I write this blog because many guests (visitors) to churches are not treated in a warm Christian manner as they visit churches new to them. I’ve observed this behavior, first-hand, over and over again in the past 20 years as I’ve visited new churches myself. It’s hard for churches to game corrections to this behavior. Each church appears to have its own DNA governing such behavior.

Over the years, I’ve received many personal emails documenting such un-Christian behavior, leading many email writers to stop church going completely. This blog is not written to criticize churches so much as to point out behaviors which may be turning seekers away, possibly forever. Many churches tell me they take these observations seriously and work internally to address them. A few have invited me to share my experiences and observations of such off-putting behavior, as well as my suggestions for improvement. Finally, many guests tell me they find new churches to visit or join by reading this blog.

Are you an Anchorage Daily News employee?
No! ADN, as a community service, supports a number of community bloggers who contribute specific content on a regular basis. Like ADN’s COMPASS feature on the editorial page, community members are allowed an opportunity to share their views on a number of topics via these community blogs. You may not agree with the content of a particular commenter, but it is an important service ADN provides to keep the community informed regarding a various issues. The Church Visits blog includes the ability to respond with your comments, pro or con, to stimulate a vigorous debate about issues blogged.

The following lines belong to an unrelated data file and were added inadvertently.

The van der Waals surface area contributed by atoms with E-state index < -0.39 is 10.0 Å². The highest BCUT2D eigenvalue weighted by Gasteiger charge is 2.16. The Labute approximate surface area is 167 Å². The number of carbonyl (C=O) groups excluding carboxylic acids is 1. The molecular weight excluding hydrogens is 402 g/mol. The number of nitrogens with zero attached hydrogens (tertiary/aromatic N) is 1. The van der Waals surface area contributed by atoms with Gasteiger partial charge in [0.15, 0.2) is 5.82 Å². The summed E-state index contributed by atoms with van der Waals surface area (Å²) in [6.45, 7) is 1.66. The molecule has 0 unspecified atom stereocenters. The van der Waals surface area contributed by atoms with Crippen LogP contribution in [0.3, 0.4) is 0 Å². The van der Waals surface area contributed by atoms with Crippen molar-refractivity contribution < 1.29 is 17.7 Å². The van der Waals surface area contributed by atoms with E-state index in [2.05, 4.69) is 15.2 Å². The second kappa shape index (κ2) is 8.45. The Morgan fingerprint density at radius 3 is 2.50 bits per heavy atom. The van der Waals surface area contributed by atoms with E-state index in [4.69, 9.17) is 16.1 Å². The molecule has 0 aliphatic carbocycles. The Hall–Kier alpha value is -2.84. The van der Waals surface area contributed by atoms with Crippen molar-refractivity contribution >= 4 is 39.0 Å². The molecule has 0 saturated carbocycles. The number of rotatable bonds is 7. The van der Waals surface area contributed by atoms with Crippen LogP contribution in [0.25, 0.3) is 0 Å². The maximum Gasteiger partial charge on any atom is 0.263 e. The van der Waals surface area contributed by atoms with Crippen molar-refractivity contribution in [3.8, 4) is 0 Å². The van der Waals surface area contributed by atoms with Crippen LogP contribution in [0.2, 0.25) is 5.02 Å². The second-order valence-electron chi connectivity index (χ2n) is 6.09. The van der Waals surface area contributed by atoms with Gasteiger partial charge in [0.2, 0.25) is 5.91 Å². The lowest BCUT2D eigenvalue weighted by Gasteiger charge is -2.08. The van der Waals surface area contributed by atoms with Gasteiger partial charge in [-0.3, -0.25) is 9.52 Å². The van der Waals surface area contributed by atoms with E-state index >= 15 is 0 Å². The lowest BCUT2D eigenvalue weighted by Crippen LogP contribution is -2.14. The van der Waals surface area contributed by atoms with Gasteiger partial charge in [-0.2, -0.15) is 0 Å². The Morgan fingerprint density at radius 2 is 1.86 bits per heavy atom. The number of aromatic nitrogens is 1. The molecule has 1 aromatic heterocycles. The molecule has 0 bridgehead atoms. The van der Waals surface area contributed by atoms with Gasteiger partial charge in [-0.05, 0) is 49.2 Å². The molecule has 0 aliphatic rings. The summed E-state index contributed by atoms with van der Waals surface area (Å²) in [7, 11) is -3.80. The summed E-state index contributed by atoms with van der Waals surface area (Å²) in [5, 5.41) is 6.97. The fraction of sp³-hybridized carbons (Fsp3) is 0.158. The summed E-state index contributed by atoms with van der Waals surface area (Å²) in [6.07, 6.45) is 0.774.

How do you pick which churches you visit?
I pick churches to visit in various ways. First, I pick churches of significant membership size. Approximately 10 to 20 Anchorage churches/parishes/congregations represent the majority of church attendance in our community. I also respect recommendations to visit a particular church. Unusual celebrations or sermons, as announced in ADN’s Matters of Faith announcements in the Saturday paper, also catch my eye. I revisit previously-visited churches on a regular basis. Pastors change, as do members and programs. I love to compare churches over time.